Video: Stress Testing An Engine Oiling System Using A Dyno Cell?

German-based AVL Schrick was founded in 1969 by Dr. Peter Schrick under the name “Dr. Schrick GmbH,” with their primary service being camshaft manufacturing. By the ’70s and ’80s Dr. Schrick’s company had ventured into motorsports, turbocharger manufacturing and engine building, quickly building a name for themselves across Europe and eventually North America. The company continued under the Dr. Schrick name until joining the world’s largest powertrain systems manufacturer, AVL Group, in 2002. This merger vastly expanded the Schrick budget, their customer base, and access to equipment. Today, AVL Schrick is a dominating force in the development and production of engines and components for commuter cars, racecars, heavy equipment, aviation and the military.

Some of AVL Schrick’s most sophisticated tools include the company’s eleven dyno cells. The cells feature engine test stands that are capable of both power and drag testing, with horsepower capabilities from just a few horsepower up to 1,500 horsepower. Schrick’s team of engineers use these stands to perform advanced research and development or torture testing of engines for race teams, production automotive manufacturers and smaller industrial engines.

What makes Schrick’s series of test stands so unique is that while performing live tests the stand itself gyrates the engine into essentially every possible angle by using sophisticated software that accurately simulates the engine’s load and physical position that would actually be seen on a racetrack. In the video above, Schrick’s engineers are testing the lubrication system capabilities of a 4.8-liter Porsche V8 by accurately simulating the loads that would be experienced while powering around the famed Nürburgring Nordschleife (“North Loop”).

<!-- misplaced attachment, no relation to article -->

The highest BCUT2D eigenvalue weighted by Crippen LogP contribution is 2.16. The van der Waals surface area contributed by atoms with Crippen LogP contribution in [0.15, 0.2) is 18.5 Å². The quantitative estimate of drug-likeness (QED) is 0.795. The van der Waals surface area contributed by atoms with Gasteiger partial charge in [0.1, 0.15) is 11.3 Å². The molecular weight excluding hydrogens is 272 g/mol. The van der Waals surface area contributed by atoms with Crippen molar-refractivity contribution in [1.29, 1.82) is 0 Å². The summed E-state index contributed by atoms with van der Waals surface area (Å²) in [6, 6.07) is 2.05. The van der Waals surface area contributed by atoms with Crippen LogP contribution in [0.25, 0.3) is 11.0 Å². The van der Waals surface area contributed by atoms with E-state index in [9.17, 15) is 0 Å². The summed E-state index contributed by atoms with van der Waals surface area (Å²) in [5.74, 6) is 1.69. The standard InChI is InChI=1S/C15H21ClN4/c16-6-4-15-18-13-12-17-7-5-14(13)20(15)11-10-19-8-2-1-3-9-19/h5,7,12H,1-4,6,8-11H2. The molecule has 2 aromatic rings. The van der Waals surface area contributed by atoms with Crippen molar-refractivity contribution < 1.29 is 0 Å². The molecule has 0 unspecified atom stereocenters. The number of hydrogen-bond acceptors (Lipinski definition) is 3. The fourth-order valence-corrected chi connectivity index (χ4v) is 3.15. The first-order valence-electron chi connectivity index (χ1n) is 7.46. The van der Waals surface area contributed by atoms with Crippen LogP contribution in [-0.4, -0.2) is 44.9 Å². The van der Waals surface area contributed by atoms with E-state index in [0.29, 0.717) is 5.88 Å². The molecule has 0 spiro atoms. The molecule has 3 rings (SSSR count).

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About the author

Kyle Kitchen

Born and raised in Southern California, Kyle has been a gearhead ever since seeing his first Mitsubishi Evo VIII in 2003. He is almost entirely self taught mechanically, and as an inexperienced enthusiast always worked on his own vehicles, regardless of the difficulty, just to learn how to do it himself. Prior to becoming a freelance writer for the company, Kyle started his automotive performance career with Power Automedia as a shop technician, where he gleaned intimate knowledge of LS platforms and drag racing builds; then later joining the editorial team as the Staff Writer for EngineLabs And Turnology. Today, Kyle is an experienced EFI calibrator; hot rod builder; and motorsports technician living in the San Jose area. Kyle is a track junkie with lots of seat time. You can usually find him racing his Mitsubishi Evo X in local time attack and road race events.
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